Two men casually wandered through Dolphin Mall earlier this month, past the teenage shoppers and kiosks hawking watches, and headed for a quiet bathroom. One man gripped an envelope stuffed with $10,000 in cash. The other waited for a handoff in a stall. And lurking in disguise nearby, federal agents watched it all go down.
One of those two men, the feds say, was none other than Luis Gustavo Moreno Rivera, Colombia's chief anti-corruption official. Moreno was taken into custody in Bogota this afternoon and charged with spearheading his own brazen corruption campaign that centered on nearly $200,000 in bribes he tried to wring out of a former Colombian politician in Miami.
Even in the long and storied history of Latin American corruption bleeding into the Magic City, the allegations in the federal case against Moreno and a lawyer who allegedly helped him set up the scheme are startling. Moreno allegedly even traveled to the States to give an anti-corruption presentation to the feds just before taking bribes in Miami.
At the center of the case is a cooperating witness who helped lead a sting against Moreno. The feds identify the man only as a former governor of the Cordoba region; the Miami Herald IDs him as Alejandro Lyons Muskus, whom the paper published an unrelated story about last week. Muskus is reportedly wanted on 20 corruption charges in Colombia — and might even be tied to a political murder — but has been staying in Miami, where his wife is being treated for a high-risk pregnancy.
Muskus apparently saw an opportunity while in the States and approached the feds. He gave them tantalizing information: Moreno — the Colombian official leading the corruption case against him — had offered to "obstruct the corruption investigation" in exchange for a hefty payout: 400 million pesos, or roughly $132,000. Moreno had used a lawyer friend, Leonardo Pinilla, as a go-between.
The feds decided to set up a sting. They wired Muskus May 26 when he met with Pinilla at Dolphin Mall. Pinilla told the former governor they could discredit witnesses and sink his case for a fee, the feds say.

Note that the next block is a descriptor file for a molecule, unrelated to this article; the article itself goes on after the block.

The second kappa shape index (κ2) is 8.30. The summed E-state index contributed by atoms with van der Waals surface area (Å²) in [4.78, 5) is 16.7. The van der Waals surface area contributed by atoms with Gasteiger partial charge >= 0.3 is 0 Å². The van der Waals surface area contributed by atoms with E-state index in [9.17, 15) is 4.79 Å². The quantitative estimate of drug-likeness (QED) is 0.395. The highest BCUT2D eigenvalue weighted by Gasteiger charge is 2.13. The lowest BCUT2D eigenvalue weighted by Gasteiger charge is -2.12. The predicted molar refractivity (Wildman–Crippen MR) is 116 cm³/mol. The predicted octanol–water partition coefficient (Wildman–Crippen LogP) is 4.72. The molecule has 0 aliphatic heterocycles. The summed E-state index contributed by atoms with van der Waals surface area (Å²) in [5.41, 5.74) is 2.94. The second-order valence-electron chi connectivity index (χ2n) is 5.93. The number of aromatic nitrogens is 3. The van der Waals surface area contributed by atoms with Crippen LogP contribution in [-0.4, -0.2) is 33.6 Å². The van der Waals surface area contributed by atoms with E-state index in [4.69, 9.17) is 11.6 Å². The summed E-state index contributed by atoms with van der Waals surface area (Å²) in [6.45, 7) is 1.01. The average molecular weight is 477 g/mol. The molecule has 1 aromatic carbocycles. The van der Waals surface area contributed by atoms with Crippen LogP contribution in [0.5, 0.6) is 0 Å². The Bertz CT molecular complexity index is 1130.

Amazingly, Moreno's first chance to take corrupt payments came June 15, when he flew to Miami to "give an anti-corruption presentation to the Internal Revenue Service," according to the indictment.
That day, presumably after regaling IRS agents with tales of corruption-busting in Colombia, Moreno met Pinilla and Muskus near a La Quinta Inn in Doral and told the ex-governor that he personally controlled his corruption case, disclosed the prosecution's plan, and said he'd be willing to help Muskus' defense. He told him that any talk of payments had to go through Pinilla as a buffer.
Two days later, the trio agreed to meet at Dolphin Mall for the first handoff of $10,000, a downpayment on Moreno's full fee. As the feds watched, Muskus gave the cash to Pinilla, who went into a bathroom with Moreno for the handoff.
Instead, though, Moreno let Pinilla keep the money until they were in a car outside with Muskus. Moreno promised he could "saturate the prosecutors that work under him with a great deal of unrelated casework to distract them," the feds say, in exchange for the bribes.
Moreno later walked back into the mall with the $10,000 in hand. Two days later, when customs agents searched Moreno's plane before he and his wife flew back to Bogota, his wife told agents she'd bought Bulgari earrings and a bracelet while in town.
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